Romantic Shorts presents an encore presentation by Helen Chapman. Her latest offering is a contemporary story of the journey of a woman who has lost her sense of self, until she meets a man both capable of convincing her of her worth, and worthy of her attentions. Every woman who has ever felt the pull of responsibility, at the expense of her own individuality, will cheer as Charlotte rediscovers her strength and confidence, with a little help from a new friend….
Welcome. And enjoy!
Sagebrush & Sanity
by Helen Chapman
“What the hell did you do, Mom?”
Charlotte got out of the truck and slammed the door. She walked around the front and looked down at the driver’s side tire. “What do you mean, what’d I do? You’ve been driving since we left home.”
The tire was shredded, the wheel rim bent beyond salvaging. The truck had begun riding roughly when they’d passed the San Antonio exit; it went completely flat just before they reached Albuquerque. Had Patrick gotten out and changed the tire as soon as it blew, everything would have been fine. Instead, he’d insisted on driving to the next exit to find a tire store. They didn’t make it.
Now they were sitting on the side of the road in the middle of nowhere. Charlotte looked to the west and saw nothing but the setting sun, barbed wire and fence posts. The only sign that anyone lived anywhere in this part of the state was that fence.
Patrick was leaning on the side of the truck, texting furiously. Charlotte checked her own phone and found she had no signal. “Patrick, who are you talking to?”
“I’m telling Cathy what you made me do.”
Charlotte turned away and kicked at a rock from the shoulder of the road into the grass as she muttered under her breath. “Why did I forget my pill that day.” She turned her attention to her son. “You have a signal, Patrick?”
He kept punching buttons. “What do you mean do I have a signal? Of course I have a signal. It’s a cell phone, isn’t it?” He hit the ‘send’ button. Nothing happened. He punched it again. He heard the mechanical beep of failure. “Mother, what’s wrong with my phone? Why won’t my text go?”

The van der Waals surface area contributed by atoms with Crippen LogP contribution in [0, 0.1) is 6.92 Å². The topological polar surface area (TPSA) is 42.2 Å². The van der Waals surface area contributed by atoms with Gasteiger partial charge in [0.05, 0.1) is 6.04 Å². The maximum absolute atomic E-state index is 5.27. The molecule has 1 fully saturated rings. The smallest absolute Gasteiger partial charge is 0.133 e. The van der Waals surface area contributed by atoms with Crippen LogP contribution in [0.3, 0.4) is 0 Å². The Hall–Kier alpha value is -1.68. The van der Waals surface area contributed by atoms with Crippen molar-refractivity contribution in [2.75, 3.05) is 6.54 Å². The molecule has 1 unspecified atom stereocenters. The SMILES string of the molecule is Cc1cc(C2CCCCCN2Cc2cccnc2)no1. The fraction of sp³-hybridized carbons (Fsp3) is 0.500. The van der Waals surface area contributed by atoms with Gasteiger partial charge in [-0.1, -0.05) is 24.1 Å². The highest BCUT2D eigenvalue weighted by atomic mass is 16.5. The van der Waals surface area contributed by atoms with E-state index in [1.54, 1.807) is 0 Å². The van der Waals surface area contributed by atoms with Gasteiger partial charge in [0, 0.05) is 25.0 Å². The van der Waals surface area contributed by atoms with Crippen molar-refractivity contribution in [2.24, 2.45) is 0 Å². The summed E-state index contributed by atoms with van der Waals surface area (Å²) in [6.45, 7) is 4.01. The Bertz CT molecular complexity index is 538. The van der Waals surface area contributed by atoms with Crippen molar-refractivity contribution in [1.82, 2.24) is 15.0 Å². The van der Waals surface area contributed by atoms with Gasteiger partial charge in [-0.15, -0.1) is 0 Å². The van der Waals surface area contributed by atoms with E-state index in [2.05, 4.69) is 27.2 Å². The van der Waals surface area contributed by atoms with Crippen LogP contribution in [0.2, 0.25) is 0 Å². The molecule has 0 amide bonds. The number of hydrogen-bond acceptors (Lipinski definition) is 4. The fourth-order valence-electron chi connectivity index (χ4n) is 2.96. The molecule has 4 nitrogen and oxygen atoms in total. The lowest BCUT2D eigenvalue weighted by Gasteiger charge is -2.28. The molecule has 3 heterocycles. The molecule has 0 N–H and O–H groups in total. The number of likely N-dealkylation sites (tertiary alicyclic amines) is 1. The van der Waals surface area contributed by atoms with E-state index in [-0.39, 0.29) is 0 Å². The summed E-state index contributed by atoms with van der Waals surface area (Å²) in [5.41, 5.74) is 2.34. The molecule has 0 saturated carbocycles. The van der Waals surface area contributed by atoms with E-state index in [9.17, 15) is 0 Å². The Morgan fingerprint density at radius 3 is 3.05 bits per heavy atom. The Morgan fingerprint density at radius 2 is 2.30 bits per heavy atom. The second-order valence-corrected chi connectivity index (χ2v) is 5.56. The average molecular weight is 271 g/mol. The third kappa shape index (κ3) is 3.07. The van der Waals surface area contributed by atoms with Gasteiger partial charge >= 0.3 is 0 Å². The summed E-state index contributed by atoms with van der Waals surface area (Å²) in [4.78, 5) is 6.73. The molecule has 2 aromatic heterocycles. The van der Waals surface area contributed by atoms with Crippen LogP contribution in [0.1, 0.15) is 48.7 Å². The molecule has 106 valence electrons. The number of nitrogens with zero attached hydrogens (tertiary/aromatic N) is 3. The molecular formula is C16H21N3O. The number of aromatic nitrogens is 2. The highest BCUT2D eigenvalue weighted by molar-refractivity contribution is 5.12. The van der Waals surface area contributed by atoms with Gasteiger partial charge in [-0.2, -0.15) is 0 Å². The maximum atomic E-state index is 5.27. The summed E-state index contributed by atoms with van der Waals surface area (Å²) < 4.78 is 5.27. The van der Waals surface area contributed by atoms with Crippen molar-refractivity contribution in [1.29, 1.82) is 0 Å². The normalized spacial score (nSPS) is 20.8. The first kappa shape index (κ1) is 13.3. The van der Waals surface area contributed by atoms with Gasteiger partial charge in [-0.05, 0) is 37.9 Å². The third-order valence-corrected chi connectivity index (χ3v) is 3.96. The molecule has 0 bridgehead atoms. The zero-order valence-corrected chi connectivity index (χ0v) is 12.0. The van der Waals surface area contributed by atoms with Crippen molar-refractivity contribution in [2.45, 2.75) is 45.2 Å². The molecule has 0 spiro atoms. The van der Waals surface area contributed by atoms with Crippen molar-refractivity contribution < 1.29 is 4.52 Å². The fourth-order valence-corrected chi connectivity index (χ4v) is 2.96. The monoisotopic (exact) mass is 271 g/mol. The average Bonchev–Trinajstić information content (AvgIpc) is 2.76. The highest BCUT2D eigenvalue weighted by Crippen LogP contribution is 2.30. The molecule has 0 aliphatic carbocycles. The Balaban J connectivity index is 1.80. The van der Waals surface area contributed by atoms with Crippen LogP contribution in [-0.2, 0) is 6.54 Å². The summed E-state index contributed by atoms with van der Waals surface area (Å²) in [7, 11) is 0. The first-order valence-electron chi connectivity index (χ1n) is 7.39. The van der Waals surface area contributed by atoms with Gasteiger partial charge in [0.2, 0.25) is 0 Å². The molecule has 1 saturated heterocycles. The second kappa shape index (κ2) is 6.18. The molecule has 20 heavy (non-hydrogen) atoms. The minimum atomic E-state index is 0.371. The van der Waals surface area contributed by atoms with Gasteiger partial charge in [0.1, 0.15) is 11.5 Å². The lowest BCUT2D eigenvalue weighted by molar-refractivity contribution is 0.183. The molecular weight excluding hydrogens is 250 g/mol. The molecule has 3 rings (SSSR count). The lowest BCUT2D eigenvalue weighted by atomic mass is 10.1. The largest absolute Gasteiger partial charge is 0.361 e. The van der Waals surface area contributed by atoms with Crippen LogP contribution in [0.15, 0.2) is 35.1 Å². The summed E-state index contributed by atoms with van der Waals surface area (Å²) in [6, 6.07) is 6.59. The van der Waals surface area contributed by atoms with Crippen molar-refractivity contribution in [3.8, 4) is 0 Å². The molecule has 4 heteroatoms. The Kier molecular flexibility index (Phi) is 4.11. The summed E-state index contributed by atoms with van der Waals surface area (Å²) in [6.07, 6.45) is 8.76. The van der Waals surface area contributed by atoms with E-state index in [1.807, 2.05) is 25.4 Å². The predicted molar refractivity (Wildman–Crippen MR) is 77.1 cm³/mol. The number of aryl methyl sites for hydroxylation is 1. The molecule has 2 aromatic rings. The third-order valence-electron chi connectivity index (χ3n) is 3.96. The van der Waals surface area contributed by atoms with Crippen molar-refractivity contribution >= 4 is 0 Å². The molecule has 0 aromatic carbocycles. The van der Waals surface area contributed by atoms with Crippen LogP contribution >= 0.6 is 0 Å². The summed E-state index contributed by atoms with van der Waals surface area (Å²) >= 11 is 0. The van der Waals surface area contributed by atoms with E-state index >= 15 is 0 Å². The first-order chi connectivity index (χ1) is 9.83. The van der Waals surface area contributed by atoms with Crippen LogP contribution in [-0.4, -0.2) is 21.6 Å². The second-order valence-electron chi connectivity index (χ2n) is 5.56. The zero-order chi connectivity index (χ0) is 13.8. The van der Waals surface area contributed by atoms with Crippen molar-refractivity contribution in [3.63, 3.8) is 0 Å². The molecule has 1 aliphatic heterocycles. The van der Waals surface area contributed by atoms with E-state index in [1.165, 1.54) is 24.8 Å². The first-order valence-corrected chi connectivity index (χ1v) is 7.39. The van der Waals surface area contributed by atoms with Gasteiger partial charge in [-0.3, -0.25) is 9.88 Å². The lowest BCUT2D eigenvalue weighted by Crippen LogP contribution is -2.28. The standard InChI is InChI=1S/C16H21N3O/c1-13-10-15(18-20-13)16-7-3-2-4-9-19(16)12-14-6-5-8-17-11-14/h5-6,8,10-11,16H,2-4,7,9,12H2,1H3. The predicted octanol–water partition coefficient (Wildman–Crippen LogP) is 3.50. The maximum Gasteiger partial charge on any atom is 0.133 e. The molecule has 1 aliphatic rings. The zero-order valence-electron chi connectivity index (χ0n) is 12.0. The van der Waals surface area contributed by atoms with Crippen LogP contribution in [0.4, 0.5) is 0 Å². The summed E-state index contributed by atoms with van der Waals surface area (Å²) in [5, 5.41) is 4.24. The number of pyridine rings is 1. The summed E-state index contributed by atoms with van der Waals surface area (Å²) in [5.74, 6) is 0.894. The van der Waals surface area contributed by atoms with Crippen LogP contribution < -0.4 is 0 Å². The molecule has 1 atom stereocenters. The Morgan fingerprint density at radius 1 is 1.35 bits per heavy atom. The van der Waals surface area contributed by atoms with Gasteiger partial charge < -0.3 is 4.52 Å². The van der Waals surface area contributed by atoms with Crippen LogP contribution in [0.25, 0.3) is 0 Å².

She sighed deeply. He may be almost thirty years old, but he was still a little boy. “Probably because there’s no signal out here.”
Patrick punched more buttons. He was becoming angrier by the second. “Come on you cheap piece of crap. WORK!” He screamed an obscenity and threw the phone with all his might into the adjoining pasture.
“Son, why don’t we just…”
Her son cut her off. “We’re not just doing anything, Mother. This is your fault. I’m going to sit in the truck and wait for someone to come by.”
Charlotte knew arguing with her son was a useless endeavor. He never accepted responsibility for anything, and no amount of talking would do any good. Anyway, they had another thousand miles to go. She didn’t relish hearing about this for another whole day.
“Fine then. I’ll just start walking. When I find help, I might come back for you.”
She opened the door and took out her wallet. She removed her cards and money and put them in the pockets of her jeans. Not that she didn’t trust her son, but he wasn’t the most responsible person, and if he wandered off and left the truck unlocked, anyone could walk off with her purse. She put her cell phone in another pocket just in case. She grabbed a bottle of water from the cooler, her cane off the floor and slammed the door again.
Patrick continued to glare at her as she began to hobble west along the two lane road. “Fine, Mother. Walk off. Go on. I’ll just wait here for a tow truck to come by.’
It took every ounce of self restraint Charlotte had not to call him the same name he used on his cell phone before he hurled it across the field.